It’s a yoga staple, and it isn’t easy. Sit with your legs slightly raised off the ground and your back at a roughly 60° angle to the floor, with your hands reaching forward and palms facing in. Hold it for 15 seconds, rest for 15, and repeat three times.
Get on your hands and knees, then lift one leg off the floor and straight behind you and lift the opposite arm to point straight ahead. Alternate sides every 15 seconds until you’ve done 60 seconds on each side.
This Pilates classic defies cheating. Lie on your back with your arms and fingers pointing straight up, with your legs raised and bent 90°. Lower one arm and the opposite leg slowly until they’re parallel to the floor - it should take at least five seconds to lower and return - and then repeat on the other side. Do the whole thing three times, making sure your back doesn’t leave the floor.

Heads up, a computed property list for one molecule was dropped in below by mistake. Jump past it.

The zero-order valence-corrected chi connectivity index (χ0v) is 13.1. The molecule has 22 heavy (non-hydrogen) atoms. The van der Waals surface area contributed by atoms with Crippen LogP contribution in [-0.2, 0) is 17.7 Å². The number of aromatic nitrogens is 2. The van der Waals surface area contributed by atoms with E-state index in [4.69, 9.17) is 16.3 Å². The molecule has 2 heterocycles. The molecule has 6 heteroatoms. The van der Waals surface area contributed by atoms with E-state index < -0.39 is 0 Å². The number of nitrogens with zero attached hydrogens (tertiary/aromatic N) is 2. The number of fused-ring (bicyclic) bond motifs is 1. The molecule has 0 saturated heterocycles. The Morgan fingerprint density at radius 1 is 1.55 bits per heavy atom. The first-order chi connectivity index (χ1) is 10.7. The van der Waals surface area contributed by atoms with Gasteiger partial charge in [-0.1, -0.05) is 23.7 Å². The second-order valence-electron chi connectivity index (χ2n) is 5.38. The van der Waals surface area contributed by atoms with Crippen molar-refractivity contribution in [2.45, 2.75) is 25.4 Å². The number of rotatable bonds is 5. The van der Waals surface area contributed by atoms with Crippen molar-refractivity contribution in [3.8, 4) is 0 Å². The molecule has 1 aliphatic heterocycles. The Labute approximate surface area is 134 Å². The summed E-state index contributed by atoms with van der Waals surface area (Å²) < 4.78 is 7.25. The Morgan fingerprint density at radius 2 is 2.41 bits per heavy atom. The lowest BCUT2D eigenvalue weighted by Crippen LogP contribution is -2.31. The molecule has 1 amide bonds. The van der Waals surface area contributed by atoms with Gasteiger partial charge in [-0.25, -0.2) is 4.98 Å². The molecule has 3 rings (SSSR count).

Most moves work flexion, but working with rotation (or against it) will make you strong from every angle. Hold a cable against your chest so it extends at right angles from your arms - it should feel as if it’s going to tug you around in a circle. Slowly extend your arms, then bring them back to your chest. Repeat for five reps on each side.
Be More Mobile
It’s the new stretching - except that where your pre-five-a-side toe touches just work the muscle, mobility work aims to address your ligaments, tendons, fascia and joints. And if that sounds a bit too candlelit-yoga for your tastes, consider that MMA fighters and NFL players are finding just as much value in mobility work as people whose most hazardous activity is the school run.